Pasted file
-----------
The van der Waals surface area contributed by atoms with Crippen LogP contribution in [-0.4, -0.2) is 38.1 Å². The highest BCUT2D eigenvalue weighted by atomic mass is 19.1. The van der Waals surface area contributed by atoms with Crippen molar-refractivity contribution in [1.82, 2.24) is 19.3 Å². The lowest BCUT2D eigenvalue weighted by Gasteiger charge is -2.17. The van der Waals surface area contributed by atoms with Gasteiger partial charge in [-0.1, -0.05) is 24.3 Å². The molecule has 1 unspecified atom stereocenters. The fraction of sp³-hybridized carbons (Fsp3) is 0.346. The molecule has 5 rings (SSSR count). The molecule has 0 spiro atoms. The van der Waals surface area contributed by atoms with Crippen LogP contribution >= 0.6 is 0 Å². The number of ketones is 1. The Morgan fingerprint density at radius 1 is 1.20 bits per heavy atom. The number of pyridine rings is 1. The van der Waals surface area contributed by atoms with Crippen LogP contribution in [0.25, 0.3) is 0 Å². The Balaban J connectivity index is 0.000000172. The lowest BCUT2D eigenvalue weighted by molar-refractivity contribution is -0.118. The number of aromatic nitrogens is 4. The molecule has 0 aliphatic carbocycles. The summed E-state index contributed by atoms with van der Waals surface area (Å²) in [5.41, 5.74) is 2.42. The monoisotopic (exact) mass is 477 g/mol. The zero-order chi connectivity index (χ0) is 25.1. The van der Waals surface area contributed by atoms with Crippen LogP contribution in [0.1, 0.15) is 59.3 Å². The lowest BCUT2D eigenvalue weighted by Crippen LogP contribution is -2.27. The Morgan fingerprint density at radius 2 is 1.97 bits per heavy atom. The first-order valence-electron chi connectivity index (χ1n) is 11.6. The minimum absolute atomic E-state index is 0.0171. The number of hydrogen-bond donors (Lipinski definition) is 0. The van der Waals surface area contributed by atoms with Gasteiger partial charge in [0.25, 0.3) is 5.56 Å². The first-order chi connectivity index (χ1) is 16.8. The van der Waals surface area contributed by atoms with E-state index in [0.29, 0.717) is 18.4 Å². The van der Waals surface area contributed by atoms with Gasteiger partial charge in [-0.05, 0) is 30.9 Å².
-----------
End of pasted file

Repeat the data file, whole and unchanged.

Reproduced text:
The van der Waals surface area contributed by atoms with Crippen LogP contribution in [-0.4, -0.2) is 38.1 Å². The highest BCUT2D eigenvalue weighted by atomic mass is 19.1. The van der Waals surface area contributed by atoms with Crippen molar-refractivity contribution in [1.82, 2.24) is 19.3 Å². The lowest BCUT2D eigenvalue weighted by Gasteiger charge is -2.17. The van der Waals surface area contributed by atoms with Gasteiger partial charge in [-0.1, -0.05) is 24.3 Å². The molecule has 1 unspecified atom stereocenters. The fraction of sp³-hybridized carbons (Fsp3) is 0.346. The molecule has 5 rings (SSSR count). The molecule has 0 spiro atoms. The van der Waals surface area contributed by atoms with Crippen LogP contribution >= 0.6 is 0 Å². The number of ketones is 1. The Morgan fingerprint density at radius 1 is 1.20 bits per heavy atom. The number of pyridine rings is 1. The van der Waals surface area contributed by atoms with Crippen LogP contribution in [0.25, 0.3) is 0 Å². The Balaban J connectivity index is 0.000000172. The lowest BCUT2D eigenvalue weighted by molar-refractivity contribution is -0.118. The number of aromatic nitrogens is 4. The molecule has 0 aliphatic carbocycles. The summed E-state index contributed by atoms with van der Waals surface area (Å²) in [5.41, 5.74) is 2.42. The monoisotopic (exact) mass is 477 g/mol. The zero-order chi connectivity index (χ0) is 25.1. The van der Waals surface area contributed by atoms with Crippen LogP contribution in [0.1, 0.15) is 59.3 Å². The lowest BCUT2D eigenvalue weighted by Crippen LogP contribution is -2.27. The Morgan fingerprint density at radius 2 is 1.97 bits per heavy atom. The first-order valence-electron chi connectivity index (χ1n) is 11.6. The minimum absolute atomic E-state index is 0.0171. The number of hydrogen-bond donors (Lipinski definition) is 0. The van der Waals surface area contributed by atoms with Gasteiger partial charge in [0.25, 0.3) is 5.56 Å². The first-order chi connectivity index (χ1) is 16.8. The van der Waals surface area contributed by atoms with E-state index in [0.29, 0.717) is 18.4 Å². The van der Waals surface area contributed by atoms with Gasteiger partial charge in [-0.05, 0) is 30.9 Å².